The maintenance of public spaces, paths and roads fall under the responsibility of your local council. They are required to inspect and identify hazards that should be removed or fixed, such as cracked surfaces, damaged railings or missing lighting. If the council has failed to uphold its statutory duties and left an area in a dangerous condition for too long, they can be held liable for your injuries.
Defending such claims is made easier for local authorities because the courts have decided that the onus to prove council negligence should rest on the claimant. To prove liability, claimants must show that the council had known about the hazard before the accident. Furthermore, they must demonstrate that the council had reasonable time to inspect that area and should have repaired the hazard and removed the risk of injury.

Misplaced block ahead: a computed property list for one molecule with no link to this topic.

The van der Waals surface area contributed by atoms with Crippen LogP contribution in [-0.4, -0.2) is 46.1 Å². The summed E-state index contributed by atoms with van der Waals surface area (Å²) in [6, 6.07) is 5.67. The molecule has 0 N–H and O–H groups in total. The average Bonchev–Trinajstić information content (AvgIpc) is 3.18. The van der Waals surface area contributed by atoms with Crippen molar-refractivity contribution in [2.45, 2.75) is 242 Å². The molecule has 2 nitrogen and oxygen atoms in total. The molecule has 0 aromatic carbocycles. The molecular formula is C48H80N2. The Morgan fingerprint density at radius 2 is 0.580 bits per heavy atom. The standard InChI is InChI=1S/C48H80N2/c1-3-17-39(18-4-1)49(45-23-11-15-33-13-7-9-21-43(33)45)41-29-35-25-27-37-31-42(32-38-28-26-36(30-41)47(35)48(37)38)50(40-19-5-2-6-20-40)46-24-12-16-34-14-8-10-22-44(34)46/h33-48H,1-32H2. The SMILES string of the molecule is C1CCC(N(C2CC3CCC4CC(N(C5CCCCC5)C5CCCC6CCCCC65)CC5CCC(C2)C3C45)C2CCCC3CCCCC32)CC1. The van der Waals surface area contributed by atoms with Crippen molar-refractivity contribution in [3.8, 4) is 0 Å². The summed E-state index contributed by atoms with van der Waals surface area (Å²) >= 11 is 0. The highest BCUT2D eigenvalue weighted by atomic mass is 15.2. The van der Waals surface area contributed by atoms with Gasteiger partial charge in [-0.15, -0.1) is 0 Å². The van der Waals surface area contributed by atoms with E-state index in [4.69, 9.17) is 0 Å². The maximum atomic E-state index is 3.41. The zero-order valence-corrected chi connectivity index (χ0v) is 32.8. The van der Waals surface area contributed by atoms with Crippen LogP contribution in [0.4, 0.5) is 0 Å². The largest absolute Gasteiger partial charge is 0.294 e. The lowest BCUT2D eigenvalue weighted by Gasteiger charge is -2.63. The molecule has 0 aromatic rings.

A claimant will usually need to demonstrate that the hazard that caused them to sustain injury was present for a period of at least 6 months before their accident date.
To make a claim against a local authority or other land owner after a trip and fall on a broken pavement, the claimant must demonstrate that the defect (a raised edge, or hole, for example) met specific size requirements, usually a depth or height of over 1 inch.
Any defects found that have a vertical tripping edge of 1″ or more should be listed for repair and removed from the footpath as quickly as possible. If a hazard has been in situ for 6 months or more, it should have been highlighted for repair if the local authority correctly inspected the pavement in question.
Contact your council
The UK Government website can direct you to who to contact if you’ve been injured because of a hazard on a road or pavement.